Gestational diabetes

New approaches needed for for GDM: position statement

A/Prof Glynis Ross

A dramatic increase in gestational diabetes is threatening to overwhelm healthcare services and needs to be addressed with more resources and a Medicare item for diabetes education, advocacy groups say.

Up to 500,000 Australian women are expected to develop gestational diabetes in the next decade, according to a new Position Statement released by Diabetes Australia, the Australian Diabetes Educators Association and the Australian Diabetes Society

The increase is being driven not just by changes to how GDM is diagnosed but also by increasing rates of weight gain and older age in pregnancy, the groups say.

And as well as a higher risk of antenatal and postnatal complications, GDM also increases the  risk of type 2 diabetes for both mother and baby later in life, it warns.

“Many of these factors are non-modifiable but there are a number of things we can do to help ensure pregnant women are in the best shape possible to reduce their risk of developing the condition,” says Associate Professor Glynis Ross, endocrinologist at Royal Prince Alfred Hospital Sydney and President of the Australian Diabetes Society.

“This could include ensuring all pregnant women can access dietetic support from dietitians with expertise in pregnancy,” she says.

“Women with gestational diabetes need intensive nutrition and glucose management to avoid serious problems. With the best possible management and care, the risks can be reduced, and women can avoid complications.”

The position statement warns that maternity hospitals and diabetes services simply cannot keep up with the increasing numbers of women with GDM.

“The increasing demand is leading to delays in commencing management of GDM in some services, and care being delivered by clinicians who lack appropriate training and expertise in GDM,” it states.

The position statement notes that women with GDM often lack access to support from dietitians for managing blood glucose levels and also fail to have timely access to essential diabetes education.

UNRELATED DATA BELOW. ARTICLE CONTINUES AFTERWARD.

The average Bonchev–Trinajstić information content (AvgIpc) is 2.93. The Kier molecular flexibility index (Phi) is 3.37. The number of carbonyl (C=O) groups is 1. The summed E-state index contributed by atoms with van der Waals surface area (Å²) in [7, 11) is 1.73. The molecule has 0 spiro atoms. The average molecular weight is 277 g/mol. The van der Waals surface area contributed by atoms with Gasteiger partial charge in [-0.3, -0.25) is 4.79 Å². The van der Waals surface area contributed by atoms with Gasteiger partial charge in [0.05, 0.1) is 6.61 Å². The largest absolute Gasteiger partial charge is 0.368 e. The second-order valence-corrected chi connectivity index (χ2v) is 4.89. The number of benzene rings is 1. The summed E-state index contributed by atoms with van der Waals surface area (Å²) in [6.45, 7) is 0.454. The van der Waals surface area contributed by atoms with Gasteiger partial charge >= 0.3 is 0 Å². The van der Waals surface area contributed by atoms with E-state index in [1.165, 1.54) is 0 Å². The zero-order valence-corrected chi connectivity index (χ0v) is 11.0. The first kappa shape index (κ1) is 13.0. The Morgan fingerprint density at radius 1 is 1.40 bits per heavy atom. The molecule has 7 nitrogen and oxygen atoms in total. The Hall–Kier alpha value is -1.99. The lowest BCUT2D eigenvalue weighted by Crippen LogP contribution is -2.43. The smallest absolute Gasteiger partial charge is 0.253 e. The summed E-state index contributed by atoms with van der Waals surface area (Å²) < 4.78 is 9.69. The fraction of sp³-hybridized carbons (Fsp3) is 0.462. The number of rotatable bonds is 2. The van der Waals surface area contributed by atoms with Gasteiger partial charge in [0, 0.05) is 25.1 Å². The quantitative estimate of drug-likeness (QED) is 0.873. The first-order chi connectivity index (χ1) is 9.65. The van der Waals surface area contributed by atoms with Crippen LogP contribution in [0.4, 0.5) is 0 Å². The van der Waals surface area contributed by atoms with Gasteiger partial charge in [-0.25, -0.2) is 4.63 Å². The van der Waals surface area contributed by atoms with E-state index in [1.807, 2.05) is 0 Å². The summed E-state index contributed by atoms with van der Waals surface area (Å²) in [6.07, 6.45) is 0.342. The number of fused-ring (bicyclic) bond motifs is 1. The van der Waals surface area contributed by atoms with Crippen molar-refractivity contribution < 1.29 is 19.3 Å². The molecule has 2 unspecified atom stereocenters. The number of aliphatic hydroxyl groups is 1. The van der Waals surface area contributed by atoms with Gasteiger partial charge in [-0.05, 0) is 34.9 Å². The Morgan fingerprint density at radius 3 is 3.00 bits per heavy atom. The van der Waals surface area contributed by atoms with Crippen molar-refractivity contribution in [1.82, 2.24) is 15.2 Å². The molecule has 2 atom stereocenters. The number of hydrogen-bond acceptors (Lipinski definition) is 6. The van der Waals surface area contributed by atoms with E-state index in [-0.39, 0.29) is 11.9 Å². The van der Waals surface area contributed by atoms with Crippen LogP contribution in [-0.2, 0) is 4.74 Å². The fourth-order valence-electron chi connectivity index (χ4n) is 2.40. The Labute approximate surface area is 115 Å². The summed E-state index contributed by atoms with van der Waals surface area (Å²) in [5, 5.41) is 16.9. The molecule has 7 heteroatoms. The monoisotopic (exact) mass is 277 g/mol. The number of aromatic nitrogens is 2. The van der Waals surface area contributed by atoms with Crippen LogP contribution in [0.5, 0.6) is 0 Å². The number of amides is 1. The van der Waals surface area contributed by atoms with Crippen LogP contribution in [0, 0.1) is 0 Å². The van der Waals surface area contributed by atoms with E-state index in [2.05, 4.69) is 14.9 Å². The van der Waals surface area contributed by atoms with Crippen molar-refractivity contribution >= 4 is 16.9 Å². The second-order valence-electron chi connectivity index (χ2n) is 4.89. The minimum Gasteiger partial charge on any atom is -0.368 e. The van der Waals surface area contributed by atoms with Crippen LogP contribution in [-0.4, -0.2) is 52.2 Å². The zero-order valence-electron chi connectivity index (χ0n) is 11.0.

“GDM education and care is not covered by Medicare or by many private health insurance funds. This means many women receiving pregnancy care in the private sector either pay private practitioners or, if they are unable to meet these costs, try to access services through an already over-burdened public system. Some women with GDM miss out on diabetes education altogether.”

The statement calls for a new Medicare item for women with GDM to support credentialled diabetes educators, accredited practising dietitians and other allied health professionals in delivering essential GDM services.

And despite a National Gestational Diabetes Register, postnatal care of women is often inconsistent and fragmented, the statement notes.

“A clear support and referral pathway for the coordinated postnatal care of women with GDM is necessary. The National Gestational Diabetes Register and follow up system could be further enhanced to better connect clinical and primary care services for women.

“Other initiatives such as general practice incentives and improved access to allied health services through Medicare could improve the delivery of postnatal follow-up screening and care.”

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